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Developing old film

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  • #1058
    stupido
    Participant

    While cleaning out an old desk at my mother’s place, I found 5 rolls of 35mm Kodacolor II ASA 100 film and a roll of 35mm Ektachrome.

    I do not know the age. It could me mine from high school or my mom’s from farther back. Unfortunately, I can not ask her now.

    So what’s the best way of going about getting them developed? One hour photo, specialized lab or trash can?

    Thanks
    Stupido

    #12643
    Klahanie
    Participant

    I would definitely have them developed (I would be too curious and too excited!), but would probably pass on the one hour places. Let us know what you come up with. 🙂

    #12644
    sleeping
    Participant

    I believe there are a couple labs that specialize in old film. This is the only one I know of offhand, though, and they are both slow and expensive:

    http://www.rockymountainfilm.com/

    #12645
    Curious
    Participant

    IIRC the chemistry has changed over the years so a place that either specializes in old film or a local lab that will hand develop the film in the proper chemistry would be essential.

    again IIRC some chrome from 30+ years ago had to be flashed to light as part of the development process. i remember having to do that for the 4 x 5 film i was using. it was kodak but i don’t remember just which flavor.

    #12646
    stupido
    Participant

    It’s actually C-41 process for the Kodacolor II, just old film. Rocky Mountain seems a bit slow and pricey. Would be a bummer if it was my old attempts at photography and I pay $30 per roll of badly exposed film. I hate to trust this to a 1 hour place, perhaps I should try Murphy’s Camera here in Lexington.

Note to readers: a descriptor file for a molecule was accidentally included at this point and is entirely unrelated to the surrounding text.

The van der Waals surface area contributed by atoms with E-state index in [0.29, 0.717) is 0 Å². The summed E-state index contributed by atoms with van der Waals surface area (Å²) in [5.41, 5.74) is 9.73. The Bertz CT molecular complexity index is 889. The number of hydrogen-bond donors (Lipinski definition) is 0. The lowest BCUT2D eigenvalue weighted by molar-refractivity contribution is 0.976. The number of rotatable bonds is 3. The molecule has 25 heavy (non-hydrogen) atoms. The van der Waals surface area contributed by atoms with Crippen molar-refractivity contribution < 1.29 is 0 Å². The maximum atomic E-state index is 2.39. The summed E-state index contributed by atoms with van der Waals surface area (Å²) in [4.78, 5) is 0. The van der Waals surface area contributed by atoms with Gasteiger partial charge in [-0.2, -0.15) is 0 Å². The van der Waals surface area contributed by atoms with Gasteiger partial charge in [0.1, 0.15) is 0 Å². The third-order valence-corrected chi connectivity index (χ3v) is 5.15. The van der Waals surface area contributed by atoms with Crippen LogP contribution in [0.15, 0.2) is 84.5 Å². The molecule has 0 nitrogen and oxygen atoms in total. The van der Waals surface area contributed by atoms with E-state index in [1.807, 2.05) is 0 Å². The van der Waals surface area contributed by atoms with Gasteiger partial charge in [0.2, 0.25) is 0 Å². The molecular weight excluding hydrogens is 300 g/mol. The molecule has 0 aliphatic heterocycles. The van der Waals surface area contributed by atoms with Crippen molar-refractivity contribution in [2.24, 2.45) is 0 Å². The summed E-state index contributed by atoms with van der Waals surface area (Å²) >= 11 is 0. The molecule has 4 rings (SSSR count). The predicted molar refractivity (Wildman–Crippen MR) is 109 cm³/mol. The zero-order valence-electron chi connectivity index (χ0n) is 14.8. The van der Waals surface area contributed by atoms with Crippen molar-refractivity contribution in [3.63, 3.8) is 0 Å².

#12647
    stupido
    Participant

    Just an update for the C-41 film. Talked to a few people and did research etc. Least according to a trusted photographer I know, she states it didn’t really matter where it was developed, just as long as the chemicals, machine etc was up to snuff. Now the hard part would be the printing. Most people end up printing them in BW. I also read that if you pushed the film a stop, it could help the contrast. Unfortunately, the last local lab that did that closed.

    Any we tried 1 roll and NOTHING. Mostly likely it was never exposed. Either it got rewound by accident, missloaded or the shutter was broken.

    Also apparently, Ektachrome does not load the image for long. I was told it was not worth my while to bother. But I sent it off for standard processing anyway.

    I will try the other rolls later just incase. One question is I could try just developing them as bw to start with. C-41 will develop in standard chemicals. That would eliminate the bleach process step.

    #12648
    serjohn
    Participant

    Hopefully the place you sent the Ektachrome knows what they are doing since it it’s older then the mid 70’s (?) it would be an E4 process not E6 which is what current slide film uses, except Kodachrome which uses (soon to be used 🙁 ) K-14. HTH

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